La Bretagne is all this.

This region is a root, a flower, and a horizon. It is a castle and a breeze. It is the gray and the humble, the blue and the silent, the green and the painful. It inhabits its people. Its wind thickens the soul; its rain pervades hopes.

Easiness does not belong in Bretagne. Everything there comes at a price. Liking Bretagne is not about enjoying its beauty but about cherishing that price. This region of infinite humility can distinguish minds and souls as much as it can shatter them. Bretagne lovers are people of persistence. They are loyal to its defects to sometimes be privileged enough to enjoy its treasures. The immediateness of its rain fades away before the promise of its sun.

Parisians all fall for the superior beauty of the place. They all, too, fall for the idea of them loving Bretagne. Loving that gray and that rain, loving the cold and the unfriendly, loving the brutality of a character defined day after day by the unstoppable winds. Not all Parisians can take Bretagne. Unchained sunshines and insolent blues are reachable enough. They are easy enough. It takes a form of impermeability to the modern world to prefer the grays of Bretagne over them. Only poets can come back to Bretagne regularly, only they can cope with its superb attitude.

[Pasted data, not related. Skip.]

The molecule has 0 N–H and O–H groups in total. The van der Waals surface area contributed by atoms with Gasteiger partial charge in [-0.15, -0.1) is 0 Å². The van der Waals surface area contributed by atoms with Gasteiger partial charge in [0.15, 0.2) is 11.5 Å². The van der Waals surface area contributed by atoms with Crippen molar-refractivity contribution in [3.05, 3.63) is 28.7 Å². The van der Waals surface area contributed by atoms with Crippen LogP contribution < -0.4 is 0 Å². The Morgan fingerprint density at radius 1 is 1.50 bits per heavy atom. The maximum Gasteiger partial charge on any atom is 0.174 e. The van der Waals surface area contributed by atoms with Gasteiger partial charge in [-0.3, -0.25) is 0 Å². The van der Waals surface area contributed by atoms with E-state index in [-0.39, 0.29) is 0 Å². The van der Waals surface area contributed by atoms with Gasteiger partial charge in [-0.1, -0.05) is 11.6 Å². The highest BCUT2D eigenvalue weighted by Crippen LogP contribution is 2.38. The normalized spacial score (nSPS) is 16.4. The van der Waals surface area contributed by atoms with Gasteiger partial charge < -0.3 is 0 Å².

Most Parisians are deeply certain they love Bretagne. Yet very few go there repeatedly: “Attends, je bosse comme un dingue, je veux pas retrouver à passer un weekend sous la pluie, ah non, no way“. Rain it seems drenches even the most poetic of souls.

The gray skies of Bretagne let us contemplate that, observing this end of a land, one might also catch sight of the end of a world.

Useful tip: The coastline of Bretagne is regularly breathtaking. Explore.

Sound like a Parisian: “Ah non, la Bretagne c’est magnifique, j’aime trop. Par contre les Bretons, qu’est-ce qu’ils picolent!”

Want more? Get the full story here…

Coming to Paris soon? Make sure to put O Chateau on your list. Join us for a wine tasting, a nice glass of wine or simply to meet the author of this silly text. It’ll be a pleasure to have you.


Quelques photos…The new O Chateau wine bar